It’s January in Colorado, and one thing you can always count on is geese. Canada Geese, to be precise. They are always here, of course, but in January they become very active, flying across the sky in their familiar V formations. Sometimes, you’ll see them in small groups, like this. Other times, though, they fill the sky by the thousands, honking and flapping; wave after wave of them stretching to the horizons. Whether you like them or not (and a lot of people dont), they are awe inspiring if for no other reason than their sheer numbers.

So, the past week was productive. Having this blog set up, I decided to do the YouTube channel, and uploaded the first video.. That was a little bit challenging, but it’s up and running. I’ll put a link at the bottom of the page. I also got Twitter (@vagabondstew) and Instagram (vagabond.don) going.  So, there are several ways for you to follow.

I did some work to get the Stew Wagon more organized. I’m anxious to take it on an overnighter, but the main drawback is heat. It’s still cold up here on these winter nights, and colder in the mountains. So, I’m considering some kind of portable heater. There are a lot of options, but it’s an Explorer, not an RV or a tent. In any case, I have to solve that issue soon.

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Then, there was this surprising find, yesterday. I’d gone to meet a friend at Loftea, a local coffee shop, and on the way back to the Stew Wagon, I saw this little pouch lying in the street. At first, I thought it was just street trash, but when I got closer, it became obvious that it was something valuable. The nearest business was a hotel, so I figured I’d take it to the desk and leave it, in case someone came looking for it. Well, you can see, I didnt do that, but the reason isnt because I liked the knife so much.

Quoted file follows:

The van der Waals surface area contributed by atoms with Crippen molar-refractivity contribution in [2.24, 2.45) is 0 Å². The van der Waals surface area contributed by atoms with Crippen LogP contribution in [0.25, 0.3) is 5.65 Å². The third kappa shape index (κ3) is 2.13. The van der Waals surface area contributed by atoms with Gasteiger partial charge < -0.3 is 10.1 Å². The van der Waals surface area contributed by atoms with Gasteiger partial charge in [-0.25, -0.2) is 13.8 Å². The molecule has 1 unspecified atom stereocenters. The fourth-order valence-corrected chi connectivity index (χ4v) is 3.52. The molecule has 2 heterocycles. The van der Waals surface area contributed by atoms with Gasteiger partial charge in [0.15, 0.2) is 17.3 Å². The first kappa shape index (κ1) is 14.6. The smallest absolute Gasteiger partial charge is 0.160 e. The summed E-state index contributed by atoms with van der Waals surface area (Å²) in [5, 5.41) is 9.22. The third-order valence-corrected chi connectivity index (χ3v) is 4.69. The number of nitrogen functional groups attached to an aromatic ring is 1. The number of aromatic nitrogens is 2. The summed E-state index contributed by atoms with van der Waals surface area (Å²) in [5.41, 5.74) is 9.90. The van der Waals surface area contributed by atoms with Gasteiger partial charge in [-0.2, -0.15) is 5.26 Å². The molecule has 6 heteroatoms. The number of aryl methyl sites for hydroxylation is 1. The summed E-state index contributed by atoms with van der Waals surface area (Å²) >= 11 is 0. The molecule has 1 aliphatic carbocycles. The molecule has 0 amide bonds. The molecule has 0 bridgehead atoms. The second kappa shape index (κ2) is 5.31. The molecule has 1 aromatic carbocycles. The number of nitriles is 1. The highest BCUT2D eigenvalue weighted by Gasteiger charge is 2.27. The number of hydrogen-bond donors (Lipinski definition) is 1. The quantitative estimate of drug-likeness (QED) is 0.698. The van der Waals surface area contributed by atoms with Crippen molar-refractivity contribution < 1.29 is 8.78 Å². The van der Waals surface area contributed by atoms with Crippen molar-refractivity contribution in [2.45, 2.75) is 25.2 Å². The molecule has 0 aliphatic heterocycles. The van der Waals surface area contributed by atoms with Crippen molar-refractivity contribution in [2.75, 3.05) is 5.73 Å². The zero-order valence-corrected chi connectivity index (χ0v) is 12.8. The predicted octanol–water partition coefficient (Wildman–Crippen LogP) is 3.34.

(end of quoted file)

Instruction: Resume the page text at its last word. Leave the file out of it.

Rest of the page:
Before I took it into the hotel, I decided it would be good to know what was inside. SURPRISE!! Along with this fancy knife was a not so fancy mini-straw, a bag of crack and a bag of vintage style refined cocaine. (I thought about posting photos, but didnt want to post “evidence” online.) How cool would it have been, if I hadnt checked first. Imagine, when the desk clerk unzipped it and all that junk fell out. There I’d be, on camera, asking them to deliver drugs to some “unknown” person, who might show up later. Right!

So, I flushed the dope and repurposed the knife and pouch. They are now parts of a tiny Emergency Pouch, which includes the knife, an Emergency Charger for electronic devices, and a full size plastic grocery bag. That’s all that will fit into the thing, and I may swap the knife for a lighter.

That’s it for today. Dont forget to visit the YouTube channel and follow me on Twitter and Instagram.


The Thinnest Horse in the World

Banana Bank Lodge is an inland resort, a little over an hour’s drive down the Western Highway, to the south and east of Belize City. It’s also just a little north of the capital city, Belmopan. It’s a beautiful place, sitting right inside the rain forest.

In the summer of 2004, I had gone down to Belize City to help a little church with some summer ministries. I was the guitar player.

There is an artist in Belize, named Caroline Carr, whose work I was familiar with, and I wanted to see it. She and her husband/partner (I dont know which) own a resort about an hour from the city, named Banana Bank. So, a bunch of us piled into a rattle-trap Ford Econoline van and headed out to see the place. The pastor was familiar with it, as they had held some retreats there.

The country is incredibly poor, and all along the way were houses where people lived, but they looked like they should have been torn down. On our left, which would have been roughly northwest, was a line of hills that resembled a man, lying on his back, with his head pointed southward.

Yes. Someone lives here.
Sleeping Man Mountain